Music review: Fil-Brit beabadoobee’s debut album is a love letter to '90s alt-rock

Rick Olivares

Posted at Oct 21 2020 06:23 PM


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“Care, care, care (yeah),” sings Filipina-British indie rock artist Beabadoobee as she channels the teen spirit of late American grunge band, Nirvana and the Smashing Pumpkins in her brand of lo-fi bedroom pop-rock in the opening song “Care” and much of her debut album, "Fake It Flowers."

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You can say that the young and talented lady, who had an epiphany with the music of Kimya Dawson in the soundtrack to the 2007 coming-of-age film "Juno," has grown up. Even the video for “Worth It” finds beabadoobee in her underwear at the end.

If the first four extended play singles of Beatrice Laus (aka known as beabadoobee) were characterized by lo-fi bedroom pop laced shoegaze musings, her debut album cranks up the crunch that now separates her from fellow Londoner Kero Kero Bonito, Texas’ mysteriously named fuvk, and other similar artists. 

Beabadoobee was selected by British music critics as one of the breakout stars this 2020 along with fellow United Kingdom artists Arlo Parks, Celeste, Easy Life, Georgia, Inhaler, Josef, Joy Crookes, Squid, and Yungblud. 

Unfortunately, the COVID-19 pandemic struck. While it has shut down live performances and tours, it hasn’t stopped beabadoobee from releasing "Fake It Flowers" last October 16. 

Laus teased of this upbeat sound with “If You Want It To” on her debut extended play single, "Patched Up," as well as “You Lie All the Time” from her last EP, "Loveworm."

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Whether a love letters to Nirvana and 1990s aggro, or just a young woman spreading her wings, "Fake It Flowers" finds beabadoobee in her best outing yet. (The album is from England-based indie label Dirty Hit Records that was founded, among others, by former professional football player Ugo Ehiogu). It’s great that she has taken the next step instead of rehashing the music on her EPs.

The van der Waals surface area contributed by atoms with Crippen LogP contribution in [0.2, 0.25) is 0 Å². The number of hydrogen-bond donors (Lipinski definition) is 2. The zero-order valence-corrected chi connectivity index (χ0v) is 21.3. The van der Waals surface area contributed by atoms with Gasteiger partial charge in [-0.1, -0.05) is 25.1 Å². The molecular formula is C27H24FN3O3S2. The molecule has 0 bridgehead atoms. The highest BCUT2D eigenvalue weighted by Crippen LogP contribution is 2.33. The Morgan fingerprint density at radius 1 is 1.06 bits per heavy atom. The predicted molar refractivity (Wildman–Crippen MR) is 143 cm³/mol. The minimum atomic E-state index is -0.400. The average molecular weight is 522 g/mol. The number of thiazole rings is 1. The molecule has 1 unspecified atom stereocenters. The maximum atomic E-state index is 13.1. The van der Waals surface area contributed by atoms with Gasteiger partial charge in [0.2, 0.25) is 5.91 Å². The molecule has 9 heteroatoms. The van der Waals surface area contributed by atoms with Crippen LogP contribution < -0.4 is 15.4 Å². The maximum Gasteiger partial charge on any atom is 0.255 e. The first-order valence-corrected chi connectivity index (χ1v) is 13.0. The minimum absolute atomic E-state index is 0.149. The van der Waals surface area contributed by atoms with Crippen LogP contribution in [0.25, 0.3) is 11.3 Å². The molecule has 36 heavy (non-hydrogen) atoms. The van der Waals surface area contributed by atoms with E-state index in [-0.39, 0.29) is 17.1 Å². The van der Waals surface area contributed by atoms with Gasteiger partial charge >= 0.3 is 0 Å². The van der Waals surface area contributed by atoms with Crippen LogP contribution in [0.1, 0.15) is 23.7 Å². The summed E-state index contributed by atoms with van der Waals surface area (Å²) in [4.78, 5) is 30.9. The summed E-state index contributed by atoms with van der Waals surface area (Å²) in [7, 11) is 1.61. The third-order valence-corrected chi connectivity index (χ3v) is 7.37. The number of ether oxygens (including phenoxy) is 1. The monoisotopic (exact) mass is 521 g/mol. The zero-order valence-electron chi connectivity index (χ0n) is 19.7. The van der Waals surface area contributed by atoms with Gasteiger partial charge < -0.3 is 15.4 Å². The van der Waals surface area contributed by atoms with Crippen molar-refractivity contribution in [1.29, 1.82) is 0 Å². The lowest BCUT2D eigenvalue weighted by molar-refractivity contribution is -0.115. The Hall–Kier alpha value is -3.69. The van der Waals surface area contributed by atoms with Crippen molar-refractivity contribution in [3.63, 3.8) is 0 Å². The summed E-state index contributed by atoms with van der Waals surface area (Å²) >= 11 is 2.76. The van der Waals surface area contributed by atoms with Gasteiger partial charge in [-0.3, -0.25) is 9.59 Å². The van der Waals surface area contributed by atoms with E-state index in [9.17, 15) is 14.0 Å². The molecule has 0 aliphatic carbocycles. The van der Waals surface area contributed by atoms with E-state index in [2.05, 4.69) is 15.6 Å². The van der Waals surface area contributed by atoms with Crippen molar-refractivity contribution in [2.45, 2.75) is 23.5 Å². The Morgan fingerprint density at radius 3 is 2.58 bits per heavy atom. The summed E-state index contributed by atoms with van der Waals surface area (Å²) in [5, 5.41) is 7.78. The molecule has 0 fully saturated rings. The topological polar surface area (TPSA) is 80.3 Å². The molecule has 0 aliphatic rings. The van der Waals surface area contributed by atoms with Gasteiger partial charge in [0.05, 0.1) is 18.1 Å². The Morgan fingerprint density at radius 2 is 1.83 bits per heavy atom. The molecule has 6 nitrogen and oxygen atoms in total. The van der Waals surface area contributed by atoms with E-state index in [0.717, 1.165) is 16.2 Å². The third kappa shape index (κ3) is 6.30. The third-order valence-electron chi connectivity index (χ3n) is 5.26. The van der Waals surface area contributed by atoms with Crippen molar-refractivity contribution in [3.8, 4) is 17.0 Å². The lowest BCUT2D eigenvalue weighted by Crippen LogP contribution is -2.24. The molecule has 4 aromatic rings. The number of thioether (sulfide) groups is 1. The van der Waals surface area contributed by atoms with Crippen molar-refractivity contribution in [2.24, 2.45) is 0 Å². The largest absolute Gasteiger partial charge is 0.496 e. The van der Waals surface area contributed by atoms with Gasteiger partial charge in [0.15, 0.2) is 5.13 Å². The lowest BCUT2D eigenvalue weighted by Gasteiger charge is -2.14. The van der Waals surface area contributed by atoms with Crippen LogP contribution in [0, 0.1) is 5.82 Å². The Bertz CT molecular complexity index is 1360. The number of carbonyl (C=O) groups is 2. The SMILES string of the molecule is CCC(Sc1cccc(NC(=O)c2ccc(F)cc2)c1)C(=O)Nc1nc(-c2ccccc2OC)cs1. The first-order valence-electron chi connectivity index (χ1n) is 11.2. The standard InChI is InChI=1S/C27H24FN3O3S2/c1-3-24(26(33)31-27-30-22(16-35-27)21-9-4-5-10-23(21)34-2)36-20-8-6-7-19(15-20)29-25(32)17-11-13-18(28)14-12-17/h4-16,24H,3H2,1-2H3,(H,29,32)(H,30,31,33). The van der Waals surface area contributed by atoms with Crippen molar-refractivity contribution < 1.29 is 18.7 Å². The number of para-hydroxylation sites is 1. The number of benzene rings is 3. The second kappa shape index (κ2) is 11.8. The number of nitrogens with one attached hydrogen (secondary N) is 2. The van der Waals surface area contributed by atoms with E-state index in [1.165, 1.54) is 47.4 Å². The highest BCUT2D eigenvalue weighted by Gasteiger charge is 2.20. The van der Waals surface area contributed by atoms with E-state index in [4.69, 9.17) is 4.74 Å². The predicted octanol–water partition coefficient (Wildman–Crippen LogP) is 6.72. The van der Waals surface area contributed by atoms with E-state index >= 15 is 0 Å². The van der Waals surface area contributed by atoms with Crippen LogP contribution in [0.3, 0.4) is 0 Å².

Make no mistake, we love her lo-fi work. It even makes a brief cameo in “How Was Your Day?” But we love her 1990s indie rock sound right down to the loud-soft dynamics even more.

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In “Charlie Brown,” the hardest rocking track on the album, beabadoobee rages, “Throw it away! Throw it away!” Kurt Cobain would.

If Side A had Seattle rock all over its riffs and vibe, Side B goes mid-western to the art rock musings of the Smashing Pumpkins complete with pensive rockers and strings. 

Laus sings about everyday things such as coffee, love, and the complexities of relationships. Adding a full band instead of acoustic strumming has given her music a different dimension. And I love it. 

When I first saw beabadoobee, she was rocking her red-dyed hair and I thought back to Miki Berenyi, the similar red head of shoegaze pioneers Lush in the 1990s. Berenyi’s choice of hair color along with her striking Asian features (she’s half-Japanese, half-Hungarian but from England) was so attractive. 

Laus is the same but with a saccharine and black coffee side. 

"Fake It Flowers" features a young and bright talent that has started to tap into her potential. And now the world is for beabadoobee to take.